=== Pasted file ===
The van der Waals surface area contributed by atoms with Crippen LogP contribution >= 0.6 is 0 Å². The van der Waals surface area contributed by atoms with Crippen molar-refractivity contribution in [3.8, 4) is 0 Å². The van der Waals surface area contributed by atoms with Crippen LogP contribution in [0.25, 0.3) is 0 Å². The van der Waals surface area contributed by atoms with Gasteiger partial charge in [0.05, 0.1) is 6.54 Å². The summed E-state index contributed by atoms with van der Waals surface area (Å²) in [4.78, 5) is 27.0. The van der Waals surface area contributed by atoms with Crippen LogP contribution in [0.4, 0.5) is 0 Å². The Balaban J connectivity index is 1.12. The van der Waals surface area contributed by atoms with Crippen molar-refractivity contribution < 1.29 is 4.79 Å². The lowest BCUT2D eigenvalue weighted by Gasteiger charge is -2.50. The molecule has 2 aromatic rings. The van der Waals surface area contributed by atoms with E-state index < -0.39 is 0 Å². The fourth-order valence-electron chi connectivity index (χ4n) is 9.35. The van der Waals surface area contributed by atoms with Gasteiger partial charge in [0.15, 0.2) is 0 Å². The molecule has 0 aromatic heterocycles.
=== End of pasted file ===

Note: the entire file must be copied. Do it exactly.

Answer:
The van der Waals surface area contributed by atoms with Crippen LogP contribution >= 0.6 is 0 Å². The van der Waals surface area contributed by atoms with Crippen molar-refractivity contribution in [3.8, 4) is 0 Å². The van der Waals surface area contributed by atoms with Crippen LogP contribution in [0.25, 0.3) is 0 Å². The van der Waals surface area contributed by atoms with Gasteiger partial charge in [0.05, 0.1) is 6.54 Å². The summed E-state index contributed by atoms with van der Waals surface area (Å²) in [4.78, 5) is 27.0. The van der Waals surface area contributed by atoms with Crippen LogP contribution in [0.4, 0.5) is 0 Å². The Balaban J connectivity index is 1.12. The van der Waals surface area contributed by atoms with Crippen molar-refractivity contribution < 1.29 is 4.79 Å². The lowest BCUT2D eigenvalue weighted by Gasteiger charge is -2.50. The molecule has 2 aromatic rings. The van der Waals surface area contributed by atoms with E-state index < -0.39 is 0 Å². The fourth-order valence-electron chi connectivity index (χ4n) is 9.35. The van der Waals surface area contributed by atoms with Gasteiger partial charge in [0.15, 0.2) is 0 Å². The molecule has 0 aromatic heterocycles.